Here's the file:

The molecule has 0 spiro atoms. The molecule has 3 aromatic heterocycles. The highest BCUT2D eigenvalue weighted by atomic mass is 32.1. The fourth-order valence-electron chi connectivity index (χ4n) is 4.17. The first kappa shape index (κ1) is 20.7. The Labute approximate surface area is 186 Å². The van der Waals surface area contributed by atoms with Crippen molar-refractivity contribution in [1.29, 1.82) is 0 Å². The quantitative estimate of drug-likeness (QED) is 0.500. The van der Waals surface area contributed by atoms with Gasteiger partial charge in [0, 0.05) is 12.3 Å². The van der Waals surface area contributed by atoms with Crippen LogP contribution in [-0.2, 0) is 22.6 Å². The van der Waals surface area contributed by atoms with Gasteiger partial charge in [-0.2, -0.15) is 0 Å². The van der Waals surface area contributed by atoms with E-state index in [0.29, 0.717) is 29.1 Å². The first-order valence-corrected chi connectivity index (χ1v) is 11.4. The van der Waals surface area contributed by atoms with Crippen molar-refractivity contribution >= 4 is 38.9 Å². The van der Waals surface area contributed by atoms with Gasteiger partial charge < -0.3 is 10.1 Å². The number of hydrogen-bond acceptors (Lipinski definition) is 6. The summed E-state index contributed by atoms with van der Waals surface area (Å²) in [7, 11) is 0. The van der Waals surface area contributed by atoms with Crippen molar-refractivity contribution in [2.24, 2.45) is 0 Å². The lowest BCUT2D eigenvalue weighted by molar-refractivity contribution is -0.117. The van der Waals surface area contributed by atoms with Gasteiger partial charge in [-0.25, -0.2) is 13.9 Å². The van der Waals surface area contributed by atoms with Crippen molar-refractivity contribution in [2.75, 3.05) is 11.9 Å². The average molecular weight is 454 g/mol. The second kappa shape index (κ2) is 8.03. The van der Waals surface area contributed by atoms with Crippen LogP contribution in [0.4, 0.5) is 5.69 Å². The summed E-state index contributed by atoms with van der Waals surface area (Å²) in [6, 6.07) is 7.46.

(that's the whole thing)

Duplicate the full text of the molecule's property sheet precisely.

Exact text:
The molecule has 0 spiro atoms. The molecule has 3 aromatic heterocycles. The highest BCUT2D eigenvalue weighted by atomic mass is 32.1. The fourth-order valence-electron chi connectivity index (χ4n) is 4.17. The first kappa shape index (κ1) is 20.7. The Labute approximate surface area is 186 Å². The van der Waals surface area contributed by atoms with Crippen molar-refractivity contribution in [1.29, 1.82) is 0 Å². The quantitative estimate of drug-likeness (QED) is 0.500. The van der Waals surface area contributed by atoms with Gasteiger partial charge in [0, 0.05) is 12.3 Å². The van der Waals surface area contributed by atoms with Crippen LogP contribution in [-0.2, 0) is 22.6 Å². The van der Waals surface area contributed by atoms with Gasteiger partial charge in [-0.2, -0.15) is 0 Å². The van der Waals surface area contributed by atoms with E-state index in [0.29, 0.717) is 29.1 Å². The first-order valence-corrected chi connectivity index (χ1v) is 11.4. The van der Waals surface area contributed by atoms with Crippen molar-refractivity contribution >= 4 is 38.9 Å². The van der Waals surface area contributed by atoms with Gasteiger partial charge < -0.3 is 10.1 Å². The number of hydrogen-bond acceptors (Lipinski definition) is 6. The summed E-state index contributed by atoms with van der Waals surface area (Å²) in [7, 11) is 0. The van der Waals surface area contributed by atoms with Crippen molar-refractivity contribution in [2.24, 2.45) is 0 Å². The lowest BCUT2D eigenvalue weighted by molar-refractivity contribution is -0.117. The van der Waals surface area contributed by atoms with Gasteiger partial charge in [-0.25, -0.2) is 13.9 Å². The van der Waals surface area contributed by atoms with Crippen molar-refractivity contribution in [2.75, 3.05) is 11.9 Å². The average molecular weight is 454 g/mol. The second kappa shape index (κ2) is 8.03. The van der Waals surface area contributed by atoms with Crippen LogP contribution in [0.4, 0.5) is 5.69 Å². The summed E-state index contributed by atoms with van der Waals surface area (Å²) in [6, 6.07) is 7.46.